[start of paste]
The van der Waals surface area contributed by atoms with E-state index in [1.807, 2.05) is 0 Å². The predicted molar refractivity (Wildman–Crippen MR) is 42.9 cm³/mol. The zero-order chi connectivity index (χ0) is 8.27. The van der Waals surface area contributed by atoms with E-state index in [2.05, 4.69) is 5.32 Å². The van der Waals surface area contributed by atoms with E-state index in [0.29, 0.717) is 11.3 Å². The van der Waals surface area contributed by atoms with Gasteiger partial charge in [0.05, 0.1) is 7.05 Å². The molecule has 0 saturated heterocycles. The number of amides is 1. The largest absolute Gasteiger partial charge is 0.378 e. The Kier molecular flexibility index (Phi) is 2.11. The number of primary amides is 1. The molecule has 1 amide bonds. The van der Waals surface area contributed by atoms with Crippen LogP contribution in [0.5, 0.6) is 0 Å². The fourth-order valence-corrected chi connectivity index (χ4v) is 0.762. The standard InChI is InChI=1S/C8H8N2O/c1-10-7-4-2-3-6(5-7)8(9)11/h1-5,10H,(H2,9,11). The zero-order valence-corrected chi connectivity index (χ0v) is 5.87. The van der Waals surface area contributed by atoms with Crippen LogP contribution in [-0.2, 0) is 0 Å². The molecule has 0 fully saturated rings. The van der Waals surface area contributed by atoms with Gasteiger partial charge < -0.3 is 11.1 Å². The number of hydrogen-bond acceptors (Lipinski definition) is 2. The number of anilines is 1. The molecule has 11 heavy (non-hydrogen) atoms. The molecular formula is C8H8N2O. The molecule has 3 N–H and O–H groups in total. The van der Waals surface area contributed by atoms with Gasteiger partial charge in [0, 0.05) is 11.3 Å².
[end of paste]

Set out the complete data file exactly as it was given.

The van der Waals surface area contributed by atoms with E-state index in [1.807, 2.05) is 0 Å². The predicted molar refractivity (Wildman–Crippen MR) is 42.9 cm³/mol. The zero-order chi connectivity index (χ0) is 8.27. The van der Waals surface area contributed by atoms with E-state index in [2.05, 4.69) is 5.32 Å². The van der Waals surface area contributed by atoms with E-state index in [0.29, 0.717) is 11.3 Å². The van der Waals surface area contributed by atoms with Gasteiger partial charge in [0.05, 0.1) is 7.05 Å². The molecule has 0 saturated heterocycles. The number of amides is 1. The largest absolute Gasteiger partial charge is 0.378 e. The Kier molecular flexibility index (Phi) is 2.11. The number of primary amides is 1. The molecule has 1 amide bonds. The van der Waals surface area contributed by atoms with Crippen LogP contribution in [0.5, 0.6) is 0 Å². The fourth-order valence-corrected chi connectivity index (χ4v) is 0.762. The standard InChI is InChI=1S/C8H8N2O/c1-10-7-4-2-3-6(5-7)8(9)11/h1-5,10H,(H2,9,11). The zero-order valence-corrected chi connectivity index (χ0v) is 5.87. The van der Waals surface area contributed by atoms with Crippen LogP contribution in [-0.2, 0) is 0 Å². The molecule has 0 fully saturated rings. The van der Waals surface area contributed by atoms with Gasteiger partial charge < -0.3 is 11.1 Å². The number of hydrogen-bond acceptors (Lipinski definition) is 2. The number of anilines is 1. The molecule has 11 heavy (non-hydrogen) atoms. The molecular formula is C8H8N2O. The molecule has 3 N–H and O–H groups in total. The van der Waals surface area contributed by atoms with Gasteiger partial charge in [0, 0.05) is 11.3 Å².